Yan Gai, Ph.D.
Brain Computer Interface
Ph.D. in Bioengineering, Syracuse University
M.S. in Bioengineering, Syracuse University
M.E. in Electrical Engineering, South China University of Technology
B.S. in Electrical Engineering, South China University of Technology
Gai and her neuroengineering lab have been dedicated to the cutting-edge technology of improving life quality of paralyzed or hearing-impaired patients. Her recent projects include brain-controlled wheelchairs, next-generation smart hearing aids, and infrared cochlear implants.
Labs and Facilities
Neuroengineering Laboratory The Neuroengineering Lab’s research combines behavioral, electrophysiological, and computational approaches to study functions and mechanisms of the mammalian auditory pathways in speech perception and sound localization. The lab’s first project involves simulating cochlear-implant hearing with a noise-vocoding technique. Learn more: http://gailab.net/.
Publications and Media Placements
Printed Archival Peer-Reviewed Journals
Gai Y, Ruhland J, Yin TC (2014b). Localization of Click Trains and Speech By Cats: The Negative Level Effect. J Assoc Res Otolaryngol. In press.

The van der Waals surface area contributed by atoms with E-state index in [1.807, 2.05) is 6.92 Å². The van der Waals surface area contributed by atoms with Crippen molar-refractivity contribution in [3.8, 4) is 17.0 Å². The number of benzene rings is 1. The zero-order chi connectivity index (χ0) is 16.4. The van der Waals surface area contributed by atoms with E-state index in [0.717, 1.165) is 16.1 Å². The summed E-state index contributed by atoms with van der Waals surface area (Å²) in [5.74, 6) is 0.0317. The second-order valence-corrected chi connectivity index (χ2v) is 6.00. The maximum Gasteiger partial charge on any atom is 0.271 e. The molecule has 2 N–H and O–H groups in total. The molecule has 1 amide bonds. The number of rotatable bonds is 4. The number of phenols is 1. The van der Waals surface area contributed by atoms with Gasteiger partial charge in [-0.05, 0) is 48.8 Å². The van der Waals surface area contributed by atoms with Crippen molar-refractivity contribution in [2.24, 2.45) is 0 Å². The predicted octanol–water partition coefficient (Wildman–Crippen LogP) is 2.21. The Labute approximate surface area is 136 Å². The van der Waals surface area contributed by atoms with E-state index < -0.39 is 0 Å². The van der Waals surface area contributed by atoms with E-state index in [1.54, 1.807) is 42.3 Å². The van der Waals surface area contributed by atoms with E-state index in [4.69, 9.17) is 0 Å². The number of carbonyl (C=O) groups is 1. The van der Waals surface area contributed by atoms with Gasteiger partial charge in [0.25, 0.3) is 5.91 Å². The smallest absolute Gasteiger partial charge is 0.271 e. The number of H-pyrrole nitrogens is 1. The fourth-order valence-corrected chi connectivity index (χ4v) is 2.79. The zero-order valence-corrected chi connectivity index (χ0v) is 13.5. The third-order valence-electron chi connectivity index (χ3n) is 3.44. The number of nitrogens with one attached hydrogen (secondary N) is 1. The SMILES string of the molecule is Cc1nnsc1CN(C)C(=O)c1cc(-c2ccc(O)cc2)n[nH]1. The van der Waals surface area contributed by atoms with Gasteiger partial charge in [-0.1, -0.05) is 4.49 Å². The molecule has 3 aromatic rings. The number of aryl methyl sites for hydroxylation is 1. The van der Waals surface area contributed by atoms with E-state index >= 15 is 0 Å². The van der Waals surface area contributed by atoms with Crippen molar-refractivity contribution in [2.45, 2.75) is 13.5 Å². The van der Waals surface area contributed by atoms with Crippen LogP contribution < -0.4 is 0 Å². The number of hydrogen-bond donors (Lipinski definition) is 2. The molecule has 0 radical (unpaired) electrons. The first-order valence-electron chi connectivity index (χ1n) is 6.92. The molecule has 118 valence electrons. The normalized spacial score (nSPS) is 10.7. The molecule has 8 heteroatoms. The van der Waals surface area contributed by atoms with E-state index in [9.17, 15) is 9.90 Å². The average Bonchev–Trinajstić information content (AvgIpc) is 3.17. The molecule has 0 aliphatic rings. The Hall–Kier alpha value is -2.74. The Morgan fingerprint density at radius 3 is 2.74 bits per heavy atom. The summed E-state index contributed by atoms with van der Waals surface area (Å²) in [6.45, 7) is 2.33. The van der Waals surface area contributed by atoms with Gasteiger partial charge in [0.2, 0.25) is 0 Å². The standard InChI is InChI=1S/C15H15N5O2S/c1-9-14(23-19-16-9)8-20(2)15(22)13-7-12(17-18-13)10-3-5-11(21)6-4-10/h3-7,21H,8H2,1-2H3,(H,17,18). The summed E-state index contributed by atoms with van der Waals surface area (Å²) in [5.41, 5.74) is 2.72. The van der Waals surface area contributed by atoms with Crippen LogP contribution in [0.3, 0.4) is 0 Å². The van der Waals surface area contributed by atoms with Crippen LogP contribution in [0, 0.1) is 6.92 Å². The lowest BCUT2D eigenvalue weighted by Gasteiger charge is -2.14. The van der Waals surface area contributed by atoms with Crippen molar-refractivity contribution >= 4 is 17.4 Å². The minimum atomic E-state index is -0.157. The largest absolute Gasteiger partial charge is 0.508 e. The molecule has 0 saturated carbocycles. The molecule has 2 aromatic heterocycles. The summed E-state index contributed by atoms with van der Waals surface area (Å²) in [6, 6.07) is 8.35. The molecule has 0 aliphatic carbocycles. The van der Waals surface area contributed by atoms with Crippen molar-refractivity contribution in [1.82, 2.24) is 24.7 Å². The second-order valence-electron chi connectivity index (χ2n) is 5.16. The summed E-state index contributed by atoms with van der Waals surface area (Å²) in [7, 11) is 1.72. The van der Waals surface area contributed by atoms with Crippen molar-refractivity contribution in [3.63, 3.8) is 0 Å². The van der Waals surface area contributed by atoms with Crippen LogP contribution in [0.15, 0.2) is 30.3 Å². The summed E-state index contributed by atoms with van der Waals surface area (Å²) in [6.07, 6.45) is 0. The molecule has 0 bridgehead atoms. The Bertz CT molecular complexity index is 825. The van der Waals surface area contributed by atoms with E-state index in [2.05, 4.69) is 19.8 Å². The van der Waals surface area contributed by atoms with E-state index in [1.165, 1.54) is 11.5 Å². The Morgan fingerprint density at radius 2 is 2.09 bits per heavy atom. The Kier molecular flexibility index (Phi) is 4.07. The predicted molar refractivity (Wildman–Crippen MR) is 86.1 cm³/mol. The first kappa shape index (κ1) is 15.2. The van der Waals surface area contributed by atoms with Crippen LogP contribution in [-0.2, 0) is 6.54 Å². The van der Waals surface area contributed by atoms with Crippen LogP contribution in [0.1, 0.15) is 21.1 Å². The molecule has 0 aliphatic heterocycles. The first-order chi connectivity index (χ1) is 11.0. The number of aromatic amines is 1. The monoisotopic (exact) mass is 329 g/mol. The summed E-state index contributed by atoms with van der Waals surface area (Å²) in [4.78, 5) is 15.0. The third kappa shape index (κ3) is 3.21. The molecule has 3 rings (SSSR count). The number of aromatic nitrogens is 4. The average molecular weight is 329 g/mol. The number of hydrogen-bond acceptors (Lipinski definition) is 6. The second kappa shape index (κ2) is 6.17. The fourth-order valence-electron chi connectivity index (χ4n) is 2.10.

Gai Y, Kotak VC, Sanes DH, Rinzel J (2014a). On the Localization of Complex Sounds: Temporal Encoding Based on Input-Slope Coincidence Detection of Envelopes. J Neurophysiol. 112: 802-813. doi: 10.1152/jn.00044.2013.
Gai Y, Ruhland J, Yin TC (2013b). Effects of Forward Masking on Sound Localization in Cats: Basic Findings with Broadband Maskers. J Neurophysiol. 110:1600-1610. doi: 10.1152/jn.00255.2013.
Gai Y, Ruhland J, Yin TC, Tollin D (2013a). Behavioral and Modeling Studies of Sound Localization in Cats: Effects of Stimulus Level and Duration. J Neurophysiol. 110: 607-620. doi: 10.1152/jn.01019.2012.
Gai Y, Doiron B, Rinzel J (2010). Slope-Based Stochastic Resonance: How Noise Enables Phasic Neurons to Encode Slow Signals. PLoS Comput Biol 6:e1000825. doi: 10.1371/journal.pcbi.1000825.
Gai Y, Doiron B, Kotak V, Rinzel J (2009). Noise-Gated Encoding of Slow Inputs by Auditory Brainstem Neurons with a Low-Threshold K+ Current. J Neurophysiol 102:3447-3460. doi: 10.1152/jn.00538.2009.
Honors and Awards
Gai's project on brain-controlled wheelchairs received the President Research Fund in early 2017.
Community Work and Service
Yan Gai became an assistant professor in Biomedical Engineering at Parks College in Fall 2014. Prior to joining SLU, she was a postdoc and neuroscientist at New York University and University of Wisconsin-Madison.